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Rap is one of the boldest, most unapologetic genres out there. So it follows that when rap done by those who identify as queer takes that abrasive energy and infuses it with the culture and ethos of the LTBGQ community, the result is stunning. Saint George, a local rap artist who dabbles in drag and makes raw rap music, gave us the lowdown on his sound and how he fuses queer and rap culture.

Who are some of your biggest musical and style influences?

In terms of my lyricism, I take a lot of influence from doom and stoner metal bands. The way they work references to horror cinema and paint really bleak, yet alluring pictures is something I strive for. Older Memphis rap too, the triplet flows and shit. In terms of style, I honestly love Kylie Jenner. A lot of the way I dress and do my makeup is inspired by her: satin bombers and dad hats. Shouts out, Kylie.

How would you describe your sound — what kind of music do you make?

I make dark rap music. It’s really sarcastic and hedonistic, I think, and hopefully horrific at times, too. There’s a lot of the standard stuff about buying clothes, doing drugs, being promiscuous in my lyrics, but I try to get across how much damage that lifestyle is doing to me and other kids like me. I want people to feel a little guilty when they party to my music.

How do you feel local cultural movements such as hip hop and rap treat the LGBTQ community? Is there a lot of inclusion? Is there any prejudice?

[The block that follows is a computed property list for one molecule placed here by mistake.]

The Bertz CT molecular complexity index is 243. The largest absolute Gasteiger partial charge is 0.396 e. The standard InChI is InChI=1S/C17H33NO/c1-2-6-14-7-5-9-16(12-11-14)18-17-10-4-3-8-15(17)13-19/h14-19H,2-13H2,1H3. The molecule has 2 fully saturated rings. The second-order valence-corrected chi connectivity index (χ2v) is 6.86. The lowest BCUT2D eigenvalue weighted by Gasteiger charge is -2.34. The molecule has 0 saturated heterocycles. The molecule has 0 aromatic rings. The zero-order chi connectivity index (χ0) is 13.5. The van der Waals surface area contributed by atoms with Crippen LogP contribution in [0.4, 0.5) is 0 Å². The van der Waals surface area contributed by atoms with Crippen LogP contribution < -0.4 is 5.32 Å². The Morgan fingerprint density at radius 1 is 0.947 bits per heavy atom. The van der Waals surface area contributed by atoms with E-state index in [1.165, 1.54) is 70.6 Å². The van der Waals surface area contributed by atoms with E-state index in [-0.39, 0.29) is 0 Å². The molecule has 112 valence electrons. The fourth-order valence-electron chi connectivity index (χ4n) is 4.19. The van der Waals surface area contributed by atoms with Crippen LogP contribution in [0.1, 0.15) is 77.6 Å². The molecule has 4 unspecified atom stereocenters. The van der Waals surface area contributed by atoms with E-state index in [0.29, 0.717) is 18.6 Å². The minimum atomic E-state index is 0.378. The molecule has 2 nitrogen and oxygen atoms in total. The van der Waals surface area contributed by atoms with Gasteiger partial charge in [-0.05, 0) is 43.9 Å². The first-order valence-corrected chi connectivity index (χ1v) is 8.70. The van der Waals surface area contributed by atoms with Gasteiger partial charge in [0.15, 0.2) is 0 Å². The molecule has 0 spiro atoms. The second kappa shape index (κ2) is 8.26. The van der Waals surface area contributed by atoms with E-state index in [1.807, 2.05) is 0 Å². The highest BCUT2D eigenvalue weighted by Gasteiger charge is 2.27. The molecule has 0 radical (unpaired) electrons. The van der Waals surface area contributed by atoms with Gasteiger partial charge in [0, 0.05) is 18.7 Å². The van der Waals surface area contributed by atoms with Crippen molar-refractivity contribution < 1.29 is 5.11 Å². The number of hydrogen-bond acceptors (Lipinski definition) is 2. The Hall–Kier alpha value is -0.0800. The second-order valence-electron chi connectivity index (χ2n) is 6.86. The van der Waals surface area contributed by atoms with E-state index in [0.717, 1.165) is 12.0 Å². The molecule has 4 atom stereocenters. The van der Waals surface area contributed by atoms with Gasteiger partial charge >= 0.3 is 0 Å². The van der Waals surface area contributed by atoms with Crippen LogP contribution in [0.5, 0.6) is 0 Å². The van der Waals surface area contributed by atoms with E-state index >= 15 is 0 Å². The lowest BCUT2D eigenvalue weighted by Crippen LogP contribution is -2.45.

You know what? I feel so blessed in that regard. All the rappers that I’ve met so far have been relatively cool and understanding about my queerness, although to be fair, most of my experience is in Denver, New York, or L.A., which are all pretty progressive, almost sheltered places. I would imagine my experiences elsewhere might not be so kind. There’s definitely a lot of prejudice in the rap world, especially the further you stray from the mainstream, or from underground internet shit. A lot of the dudes who claim to be the most ‘woke’ say so much abhorrent shit about gays on their tracks. Or sometimes people in the crowds say nasty shit, and I get comments online.

How does identifying as queer in any way factor into or influence your creative expression?

I have so many friends who are like me, that don’t fit into any one box, who are very sexually fluid. I wanted to make music for kids like them, because I feel like no one is really doing it. I wanted to try and like carve a niche of some kind for all the kids like me, who stay up on the internet learning about clothes and designers, and love gangster rap and watch horror movies and don’t catalogue their sexuality.

What are some of your favorite ways to express yourself through drag?

For me, wearing makeup and crossdressing are two different things, rather than an extension of the same idea. When I wear clothing designed for women, it’s usually for performance. The outfits are outlandish or over the top. I love crop tops, though; I wear them all the time. Makeup, on the other hand, is something that I just love. I started to wear makeup and get my nails done regularly because I love the way it looks. I love the look of natural contours and lip liner and well-done eyebrows; I don’t think that should be a strictly feminine thing. I don’t understand that. If you like how something looks, do it.